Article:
The Conference, organised by The National Tutoring Conference proved a fascinating afternoon, with about 130 delegates, including tutors, teachers and school governors. In the end there were four presentations covering a wide range of topics, beginning with an interesting insight into classics tutoring and other aspects of education by Harry Mount, a well known journalist, most of whose views I dissociate myself from! Then a fascinating insight into how some schools are starting to use Pupil Premium to buy in tutors to work intensively with individual children who can benefit from their efforts from Mark Maclaine, who runs a large tutoring agency and also discussed a wide range of aspects of professional tutoring. This blended nicely with my contribution, and was followed by an impassioned argument by Dr Chris Ray, previously High Master of The Manchester Grammar School, now Independent, but Britain's most selective grammar school when I taught there many years ago. Completely supportive of the concept of grammar schools, he also argued against the 11 plus, believing that because children's rates of development vary so much between 11 and 14, a single selection age is wrong.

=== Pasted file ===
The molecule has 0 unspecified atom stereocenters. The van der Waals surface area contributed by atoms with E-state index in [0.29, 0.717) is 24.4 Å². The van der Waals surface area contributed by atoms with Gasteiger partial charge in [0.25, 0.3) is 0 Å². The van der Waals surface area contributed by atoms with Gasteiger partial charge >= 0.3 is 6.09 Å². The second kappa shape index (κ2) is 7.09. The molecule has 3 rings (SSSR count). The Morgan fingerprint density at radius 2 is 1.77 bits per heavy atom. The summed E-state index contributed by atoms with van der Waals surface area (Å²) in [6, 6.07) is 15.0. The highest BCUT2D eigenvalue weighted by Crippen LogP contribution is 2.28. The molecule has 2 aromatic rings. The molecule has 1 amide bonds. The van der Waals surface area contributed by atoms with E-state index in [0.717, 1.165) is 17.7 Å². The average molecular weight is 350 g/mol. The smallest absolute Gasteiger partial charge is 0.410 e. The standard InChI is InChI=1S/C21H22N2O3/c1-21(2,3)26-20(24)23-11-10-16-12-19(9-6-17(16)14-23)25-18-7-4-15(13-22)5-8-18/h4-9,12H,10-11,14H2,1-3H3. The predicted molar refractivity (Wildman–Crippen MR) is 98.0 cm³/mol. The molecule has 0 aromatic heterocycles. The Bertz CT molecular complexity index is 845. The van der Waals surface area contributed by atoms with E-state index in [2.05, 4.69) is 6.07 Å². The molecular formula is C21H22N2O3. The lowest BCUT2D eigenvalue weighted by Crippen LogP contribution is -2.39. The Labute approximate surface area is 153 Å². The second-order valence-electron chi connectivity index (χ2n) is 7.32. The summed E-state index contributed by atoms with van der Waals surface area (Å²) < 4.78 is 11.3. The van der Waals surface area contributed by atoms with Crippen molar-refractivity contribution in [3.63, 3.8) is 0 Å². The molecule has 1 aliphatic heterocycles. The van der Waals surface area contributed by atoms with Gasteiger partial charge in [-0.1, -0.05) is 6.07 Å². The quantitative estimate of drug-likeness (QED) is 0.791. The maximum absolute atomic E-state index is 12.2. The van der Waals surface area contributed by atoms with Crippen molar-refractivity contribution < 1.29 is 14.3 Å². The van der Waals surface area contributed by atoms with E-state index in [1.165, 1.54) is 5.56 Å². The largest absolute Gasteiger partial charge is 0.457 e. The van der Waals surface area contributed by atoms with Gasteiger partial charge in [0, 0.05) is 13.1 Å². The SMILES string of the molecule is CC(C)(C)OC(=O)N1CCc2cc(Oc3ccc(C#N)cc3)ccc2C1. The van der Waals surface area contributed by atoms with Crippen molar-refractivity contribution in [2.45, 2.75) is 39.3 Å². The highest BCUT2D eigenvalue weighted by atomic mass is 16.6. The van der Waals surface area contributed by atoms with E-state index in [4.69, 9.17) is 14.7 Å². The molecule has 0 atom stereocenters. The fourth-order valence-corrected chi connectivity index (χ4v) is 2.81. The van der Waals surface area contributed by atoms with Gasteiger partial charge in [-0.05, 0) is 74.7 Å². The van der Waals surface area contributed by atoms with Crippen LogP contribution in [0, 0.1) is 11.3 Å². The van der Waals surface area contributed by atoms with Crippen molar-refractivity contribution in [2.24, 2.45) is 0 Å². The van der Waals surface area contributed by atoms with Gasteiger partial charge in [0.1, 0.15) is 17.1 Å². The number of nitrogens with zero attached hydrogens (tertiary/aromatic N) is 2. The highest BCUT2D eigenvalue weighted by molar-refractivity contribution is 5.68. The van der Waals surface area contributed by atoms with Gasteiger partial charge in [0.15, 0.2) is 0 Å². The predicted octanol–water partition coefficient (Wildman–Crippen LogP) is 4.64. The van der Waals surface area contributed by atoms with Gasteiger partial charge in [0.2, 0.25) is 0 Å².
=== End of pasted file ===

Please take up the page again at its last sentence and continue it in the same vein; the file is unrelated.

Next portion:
As always at such events, the real value is not the presentations but the questions, which in my case proved very incisive, and the discussion between and after formal proceedings. I was especially delighted to meet the Chairman of Governors of the Kent Grammar where I went to school.
The event has proved such a success that the organisers are looking to put on another event later this year in Kent, focusing in more detail on the Kent Test, with a target audience of all who are involved or affected by it.